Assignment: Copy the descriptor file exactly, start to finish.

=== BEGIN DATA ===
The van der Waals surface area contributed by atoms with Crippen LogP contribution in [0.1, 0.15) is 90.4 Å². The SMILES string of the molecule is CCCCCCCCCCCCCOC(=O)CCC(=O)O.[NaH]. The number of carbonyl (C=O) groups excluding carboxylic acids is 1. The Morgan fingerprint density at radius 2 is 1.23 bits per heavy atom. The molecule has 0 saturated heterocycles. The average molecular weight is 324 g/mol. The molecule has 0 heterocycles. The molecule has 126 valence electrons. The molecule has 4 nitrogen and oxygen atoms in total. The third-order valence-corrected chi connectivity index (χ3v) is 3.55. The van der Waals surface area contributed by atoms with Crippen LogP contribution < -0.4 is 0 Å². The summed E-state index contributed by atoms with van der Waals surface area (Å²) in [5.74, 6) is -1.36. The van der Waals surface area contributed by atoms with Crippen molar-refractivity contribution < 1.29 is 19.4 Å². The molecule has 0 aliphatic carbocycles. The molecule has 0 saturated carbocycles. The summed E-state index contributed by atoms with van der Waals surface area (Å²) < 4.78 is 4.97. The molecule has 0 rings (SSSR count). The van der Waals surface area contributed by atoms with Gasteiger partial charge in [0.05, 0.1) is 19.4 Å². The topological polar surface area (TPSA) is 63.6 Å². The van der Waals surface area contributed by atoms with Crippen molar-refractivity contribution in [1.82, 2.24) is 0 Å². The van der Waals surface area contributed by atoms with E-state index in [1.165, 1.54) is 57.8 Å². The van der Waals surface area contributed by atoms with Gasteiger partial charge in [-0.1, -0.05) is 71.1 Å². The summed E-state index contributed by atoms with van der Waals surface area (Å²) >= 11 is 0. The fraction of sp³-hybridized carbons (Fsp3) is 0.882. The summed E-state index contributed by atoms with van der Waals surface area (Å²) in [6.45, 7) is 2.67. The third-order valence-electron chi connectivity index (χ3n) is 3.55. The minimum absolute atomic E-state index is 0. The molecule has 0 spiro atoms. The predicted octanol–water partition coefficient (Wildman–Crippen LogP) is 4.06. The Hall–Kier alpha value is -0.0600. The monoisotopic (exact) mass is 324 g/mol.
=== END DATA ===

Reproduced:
The van der Waals surface area contributed by atoms with Crippen LogP contribution in [0.1, 0.15) is 90.4 Å². The SMILES string of the molecule is CCCCCCCCCCCCCOC(=O)CCC(=O)O.[NaH]. The number of carbonyl (C=O) groups excluding carboxylic acids is 1. The Morgan fingerprint density at radius 2 is 1.23 bits per heavy atom. The molecule has 0 saturated heterocycles. The average molecular weight is 324 g/mol. The molecule has 0 heterocycles. The molecule has 126 valence electrons. The molecule has 4 nitrogen and oxygen atoms in total. The third-order valence-corrected chi connectivity index (χ3v) is 3.55. The van der Waals surface area contributed by atoms with Crippen LogP contribution < -0.4 is 0 Å². The summed E-state index contributed by atoms with van der Waals surface area (Å²) in [5.74, 6) is -1.36. The van der Waals surface area contributed by atoms with Crippen molar-refractivity contribution < 1.29 is 19.4 Å². The molecule has 0 aliphatic carbocycles. The molecule has 0 saturated carbocycles. The summed E-state index contributed by atoms with van der Waals surface area (Å²) < 4.78 is 4.97. The molecule has 0 rings (SSSR count). The van der Waals surface area contributed by atoms with Gasteiger partial charge in [0.05, 0.1) is 19.4 Å². The topological polar surface area (TPSA) is 63.6 Å². The van der Waals surface area contributed by atoms with Crippen molar-refractivity contribution in [1.82, 2.24) is 0 Å². The van der Waals surface area contributed by atoms with E-state index in [1.165, 1.54) is 57.8 Å². The van der Waals surface area contributed by atoms with Gasteiger partial charge in [-0.1, -0.05) is 71.1 Å². The summed E-state index contributed by atoms with van der Waals surface area (Å²) >= 11 is 0. The fraction of sp³-hybridized carbons (Fsp3) is 0.882. The summed E-state index contributed by atoms with van der Waals surface area (Å²) in [6.45, 7) is 2.67. The third-order valence-electron chi connectivity index (χ3n) is 3.55. The minimum absolute atomic E-state index is 0. The molecule has 0 spiro atoms. The predicted octanol–water partition coefficient (Wildman–Crippen LogP) is 4.06. The Hall–Kier alpha value is -0.0600. The monoisotopic (exact) mass is 324 g/mol.